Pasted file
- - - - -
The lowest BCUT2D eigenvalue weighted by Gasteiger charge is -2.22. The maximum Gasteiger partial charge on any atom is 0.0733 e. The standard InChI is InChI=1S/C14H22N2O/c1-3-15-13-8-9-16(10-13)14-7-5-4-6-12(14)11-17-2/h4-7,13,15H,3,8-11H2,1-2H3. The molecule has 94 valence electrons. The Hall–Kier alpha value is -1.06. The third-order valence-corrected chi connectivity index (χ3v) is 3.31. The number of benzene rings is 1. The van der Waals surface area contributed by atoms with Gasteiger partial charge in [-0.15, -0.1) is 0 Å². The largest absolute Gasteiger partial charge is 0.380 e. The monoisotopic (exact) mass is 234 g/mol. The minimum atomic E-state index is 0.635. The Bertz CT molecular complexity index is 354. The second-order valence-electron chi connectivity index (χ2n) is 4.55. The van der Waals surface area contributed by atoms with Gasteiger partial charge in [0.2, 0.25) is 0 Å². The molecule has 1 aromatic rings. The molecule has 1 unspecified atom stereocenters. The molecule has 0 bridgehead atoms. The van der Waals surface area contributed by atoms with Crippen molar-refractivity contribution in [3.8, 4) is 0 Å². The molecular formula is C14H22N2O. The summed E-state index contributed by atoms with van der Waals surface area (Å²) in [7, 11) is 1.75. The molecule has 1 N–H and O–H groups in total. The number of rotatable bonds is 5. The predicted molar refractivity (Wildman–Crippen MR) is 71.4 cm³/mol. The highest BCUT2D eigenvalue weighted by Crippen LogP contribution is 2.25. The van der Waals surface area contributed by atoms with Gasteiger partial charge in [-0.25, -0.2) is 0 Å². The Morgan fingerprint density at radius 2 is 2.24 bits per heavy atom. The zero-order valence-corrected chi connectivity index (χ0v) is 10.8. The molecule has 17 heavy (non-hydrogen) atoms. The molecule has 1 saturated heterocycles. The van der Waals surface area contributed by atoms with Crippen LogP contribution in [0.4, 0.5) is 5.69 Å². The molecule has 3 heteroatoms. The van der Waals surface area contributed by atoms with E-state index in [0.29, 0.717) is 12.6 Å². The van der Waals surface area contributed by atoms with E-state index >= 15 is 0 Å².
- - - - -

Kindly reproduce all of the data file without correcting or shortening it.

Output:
The lowest BCUT2D eigenvalue weighted by Gasteiger charge is -2.22. The maximum Gasteiger partial charge on any atom is 0.0733 e. The standard InChI is InChI=1S/C14H22N2O/c1-3-15-13-8-9-16(10-13)14-7-5-4-6-12(14)11-17-2/h4-7,13,15H,3,8-11H2,1-2H3. The molecule has 94 valence electrons. The Hall–Kier alpha value is -1.06. The third-order valence-corrected chi connectivity index (χ3v) is 3.31. The number of benzene rings is 1. The van der Waals surface area contributed by atoms with Gasteiger partial charge in [-0.15, -0.1) is 0 Å². The largest absolute Gasteiger partial charge is 0.380 e. The monoisotopic (exact) mass is 234 g/mol. The minimum atomic E-state index is 0.635. The Bertz CT molecular complexity index is 354. The second-order valence-electron chi connectivity index (χ2n) is 4.55. The van der Waals surface area contributed by atoms with Gasteiger partial charge in [0.2, 0.25) is 0 Å². The molecule has 1 aromatic rings. The molecule has 1 unspecified atom stereocenters. The molecule has 0 bridgehead atoms. The van der Waals surface area contributed by atoms with Crippen molar-refractivity contribution in [3.8, 4) is 0 Å². The molecular formula is C14H22N2O. The summed E-state index contributed by atoms with van der Waals surface area (Å²) in [7, 11) is 1.75. The molecule has 1 N–H and O–H groups in total. The number of rotatable bonds is 5. The predicted molar refractivity (Wildman–Crippen MR) is 71.4 cm³/mol. The highest BCUT2D eigenvalue weighted by Crippen LogP contribution is 2.25. The van der Waals surface area contributed by atoms with Gasteiger partial charge in [-0.25, -0.2) is 0 Å². The Morgan fingerprint density at radius 2 is 2.24 bits per heavy atom. The zero-order valence-corrected chi connectivity index (χ0v) is 10.8. The molecule has 17 heavy (non-hydrogen) atoms. The molecule has 1 saturated heterocycles. The van der Waals surface area contributed by atoms with Crippen LogP contribution in [0.4, 0.5) is 5.69 Å². The molecule has 3 heteroatoms. The van der Waals surface area contributed by atoms with E-state index in [0.29, 0.717) is 12.6 Å². The van der Waals surface area contributed by atoms with E-state index >= 15 is 0 Å².